You’re Just Not That Interesting

You’re Just Not That Interesting

The less you talk about yourself, the more quickly you build rapport with an affluent prospect.

When a prospects asks “what do you do?,” there is nothing you can say, no words that will come out of your mouth, that will be so interesting, so titillating that it will stimulate curiosity to learn more about your professional services. The financial advisor elevator speech can have the opposite effect; it activates a sales alert, which is highly sensitive with today’s affluent. This type of response hurts the sales process.

What should you do? First and foremost understand the nature of the question in affluent social circles and the real opportunity it affords. In most instances, this is what is often referred to as a non-sequitur or a throw away question. It’s unlikely there is any real interest in your career; it’s merely a conversation starter.

The real opportunity is to personally connect with an affluent prospect. The objective is to make certain the spotlight is on the person who initially asked you the question, not explaining what you do, how you do it, and how professional you are at doing so. Because, even though you were asked a question about yourself, the less you talk about yourself, the more quickly you build rapport. So what’s the secret?

The following are a few rules-of-thumb elite advisors follow in both crafting and delivering their value propositions.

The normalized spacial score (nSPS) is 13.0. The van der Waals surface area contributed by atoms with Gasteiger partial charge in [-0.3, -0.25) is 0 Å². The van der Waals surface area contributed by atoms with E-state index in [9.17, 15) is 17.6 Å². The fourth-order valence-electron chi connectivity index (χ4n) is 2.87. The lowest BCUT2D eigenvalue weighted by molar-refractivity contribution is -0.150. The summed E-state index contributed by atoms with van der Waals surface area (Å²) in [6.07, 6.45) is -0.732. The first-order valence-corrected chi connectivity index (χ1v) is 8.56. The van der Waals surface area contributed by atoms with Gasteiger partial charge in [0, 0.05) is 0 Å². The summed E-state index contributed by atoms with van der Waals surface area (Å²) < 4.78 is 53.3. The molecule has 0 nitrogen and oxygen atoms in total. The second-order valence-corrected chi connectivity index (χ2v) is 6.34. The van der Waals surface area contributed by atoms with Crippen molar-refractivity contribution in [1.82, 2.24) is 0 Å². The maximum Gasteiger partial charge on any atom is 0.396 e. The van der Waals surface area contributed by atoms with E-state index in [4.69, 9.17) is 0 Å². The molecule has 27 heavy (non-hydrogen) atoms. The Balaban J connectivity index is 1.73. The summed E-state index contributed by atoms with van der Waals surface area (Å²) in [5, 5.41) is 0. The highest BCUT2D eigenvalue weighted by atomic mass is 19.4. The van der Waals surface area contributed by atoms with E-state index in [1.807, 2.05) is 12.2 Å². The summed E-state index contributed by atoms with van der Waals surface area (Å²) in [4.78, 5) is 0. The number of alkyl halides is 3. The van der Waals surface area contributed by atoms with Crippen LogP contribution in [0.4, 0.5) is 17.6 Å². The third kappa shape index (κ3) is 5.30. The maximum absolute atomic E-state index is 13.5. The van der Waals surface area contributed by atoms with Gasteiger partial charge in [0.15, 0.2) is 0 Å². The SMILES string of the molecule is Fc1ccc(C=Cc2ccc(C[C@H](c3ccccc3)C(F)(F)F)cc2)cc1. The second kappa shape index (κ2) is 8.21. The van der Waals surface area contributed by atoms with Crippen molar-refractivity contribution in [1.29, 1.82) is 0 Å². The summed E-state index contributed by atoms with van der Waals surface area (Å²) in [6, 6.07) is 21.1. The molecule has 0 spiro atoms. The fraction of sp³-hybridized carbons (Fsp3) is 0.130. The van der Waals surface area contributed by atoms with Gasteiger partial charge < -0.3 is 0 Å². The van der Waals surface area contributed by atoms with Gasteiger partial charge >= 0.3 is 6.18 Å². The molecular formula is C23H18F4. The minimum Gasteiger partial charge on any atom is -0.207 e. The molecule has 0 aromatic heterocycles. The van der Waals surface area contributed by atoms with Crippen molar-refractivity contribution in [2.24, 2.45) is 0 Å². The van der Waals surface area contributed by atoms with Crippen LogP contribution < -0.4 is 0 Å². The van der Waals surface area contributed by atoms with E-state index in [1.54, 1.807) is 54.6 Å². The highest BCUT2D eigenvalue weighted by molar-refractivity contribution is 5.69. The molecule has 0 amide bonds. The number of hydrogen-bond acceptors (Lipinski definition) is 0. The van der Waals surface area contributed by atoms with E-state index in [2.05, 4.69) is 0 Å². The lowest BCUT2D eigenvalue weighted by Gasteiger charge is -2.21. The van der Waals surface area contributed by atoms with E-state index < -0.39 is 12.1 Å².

• Less is more—less verbiage, less big words, and less industry jargon.
  • Delivery should be conversational. Elite advisors are not trying to impress; it’s a more humble, albeit, clear response.
  • They are genuine and sincere; they are clear about the service they provide and state so clearly.
  • It passes the spouse test. Most spouses of elite advisors can easily articulate the value proposition in social circles.
  • They redirect focus to the potential affluent prospect. Elite advisors are genuinely interested in the other person and after responding to the question, are able to conversationally ask a question that gets this person talking about him or herself.

Here’s an example (the scenario is a fundraiser for the Make-a-Wish Foundation):

Potential Prospect – So what do you do for a living?

Financial Advisor – I oversee the finances for a handful of families in the area, PAUSE – So how did you get involved in this fundraiser?

Potential Prospect – A few years ago a boy on my son’s soccer team was diagnosed with XYZ. It was shocking to everyone that a 10-year-old kid had to battle XYZ. We raised money from all the parents on the team and were able to send this child and his parents to a Yankees game – which was his life-long dream. I’ve been hooked ever since.

The quicker you can get away from talking business in the first interaction, the more likely it is that you’ll get new business in the long run. 

Matt Oechsli is author of Building a Successful 21st Centure Financial Practice: Attracting, Servicing & Retaining Affluent Clients. www.oechsli.com

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